Homes and Condo Mississauga

‘Early adopter’ sells his Mississauga condo in Bitcoin


For sale: Derryn Shrosbree & # 39; s apartment in Mississauga. List price: 35 Bitcoin.

The former Wall Street trader in derivatives, who has become an insurance agent, intends to marry cryptocurrency with the life insurance business.

Two weeks ago, after a meeting with broker Brett Starke in Toronto, he decided to throw in the home sales as well. Shrosbree owns six properties – five in the Greater Toronto Area, one in Halifax – and said he did not do much with them.

"I said why do not we mention them for Bitcoin?", He said.

Shrosbree said that he had previously sent the idea to other brokers, but none of them seemed to understand it. Starke did it.

"Without even hesitating, I just said & # 39; yeah & # 39 ;," Starke said.

So last Friday Shrosbree & # 39; s condo unit at 3170 Erin Mills Pkwy. went on sale for 35 Bitcoin – which at that time was about $ 445,000 Canadian worth.

Because the value of the cryptocurrency is not fixed and because it is traded online, the exact value of it can fluctuate drastically in minutes. To address this problem, Starke said that the lawyers have written a clause, whereby the buyer will pay the value of bitcoin on the closing day.

"We re-prize it every day", said Shrosbree earlier this week in an interview.

An offer was made on the condo Wednesday with the most recent list price of 33 Bitcoin (which at that time was worth about $ 443,000). Starke said that they accepted the offer and that the apartment is considered "conditionally sold".

He said that next week they will meet a company with bitcoins to draw up an "action plan" on how the exchange of money should be implemented. The final sales price will only be released if all conditions have been met.

"It's the first Bitcoin sale (of an apartment) that's been done in Toronto, period," Starke said. "It is definitely the first in Ontario that is listed for Bitcoin."

Starke said he is not aware of other cryptocurrency-based condo sales in Canada, nor does Shrosbree.

"I do not know anybody who wants to do this – except me," said Shrosbree.

Several pre-sale offers for the condos of Toronto in Bitcoin exist on CryptoNomos, a website based on Bermuda. offers owners the possibility to exchange properties for cryptocurrency. CryptoNomos spokesperson, Donald Choi, described the platform as an opportunity for people who have digital assets to step into the real estate market.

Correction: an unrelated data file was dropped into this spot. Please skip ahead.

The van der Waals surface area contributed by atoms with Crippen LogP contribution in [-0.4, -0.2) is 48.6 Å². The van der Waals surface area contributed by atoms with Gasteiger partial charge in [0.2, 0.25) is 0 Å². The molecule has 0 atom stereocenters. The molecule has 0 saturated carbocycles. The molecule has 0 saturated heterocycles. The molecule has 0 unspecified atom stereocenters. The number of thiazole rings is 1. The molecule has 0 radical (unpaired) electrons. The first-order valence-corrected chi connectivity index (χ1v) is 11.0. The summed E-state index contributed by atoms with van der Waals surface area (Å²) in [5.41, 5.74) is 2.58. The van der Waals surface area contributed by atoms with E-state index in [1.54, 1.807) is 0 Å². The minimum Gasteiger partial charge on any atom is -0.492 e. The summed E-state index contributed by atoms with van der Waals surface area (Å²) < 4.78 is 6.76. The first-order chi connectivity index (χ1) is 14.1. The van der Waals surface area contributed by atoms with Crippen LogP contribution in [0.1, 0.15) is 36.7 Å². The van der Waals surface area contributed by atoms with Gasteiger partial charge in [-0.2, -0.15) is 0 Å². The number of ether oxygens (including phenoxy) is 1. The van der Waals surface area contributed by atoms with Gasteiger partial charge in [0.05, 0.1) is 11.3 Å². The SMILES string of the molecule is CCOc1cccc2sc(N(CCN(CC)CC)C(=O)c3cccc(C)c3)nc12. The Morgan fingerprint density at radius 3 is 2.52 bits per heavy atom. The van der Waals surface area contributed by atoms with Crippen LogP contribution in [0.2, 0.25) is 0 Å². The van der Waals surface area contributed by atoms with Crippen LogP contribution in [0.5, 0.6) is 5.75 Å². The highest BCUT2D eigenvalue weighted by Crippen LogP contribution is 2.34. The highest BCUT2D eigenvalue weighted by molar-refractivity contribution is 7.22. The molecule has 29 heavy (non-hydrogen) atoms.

The practice of exchanging Bitcoin for real estate is new, Choi said. Although Choi acknowledged that some exchange as & # 39; volatile & # 39; would, he defended the ability of the platform to get something that you have stabilized & # 39; of your Bitcoin.

The Ontario Real Estate Council is currently investigating the use of cryptocurrencies in real estate transactions.

"While acknowledging the merits of new currencies in the era of evolving digital commerce, RECO, as a regulatory authority, must ensure that all business transactions between consumers and sellers of real estate, brokers and brokers, adhere to the Real Estate Business and Brokers Act, "said registrar Joseph Richer.

"However, RECO does not regulate buyers and sellers and if a transaction would take place between two parties without the intervention of a broker, it would fall outside RECOs to determine the legality or feasibility of that transaction." [19659002] Bitcoin – as well as other cryptocurrencies – are not considered legal tender in Canada. But cryptocurrencies are completely legal to use in private sales between individuals. The website of the Bank of Canada warns that cryptocurrencies may be "risky investments" due to their inherent volatility.

But this does not stand in the way of Shrosbree.

"I'm okay with volatility, I like risk" I understand volatility, so it does not really worry me, "he said, noting that a sale that is dependent on cryptocurrencies is risky for both the buyer as the seller.

Shrosbree compared the uncertainty surrounding cryptocurrency with the unease surrounding the early use of credit cards in the 1950s.

"The early adopters of credit cards – people thought they were crazy," he said. "And yet today, if I were to ask you for your credit card, you would just give it to me."

Both Shrosbree and Starke are enthusiastic about the future of cryptocurrencies such as Bitcoin and Etherium and believe that – despite the risk – they represent the future of currencies.

If the sale of his apartment in Mississauga works, Shrosbree said he would consider selling his remaining properties with Bitcoin.

"It's really going to revolutionize the way we pay and buy things," Shrosbree said. "I happen to be an early adopter."


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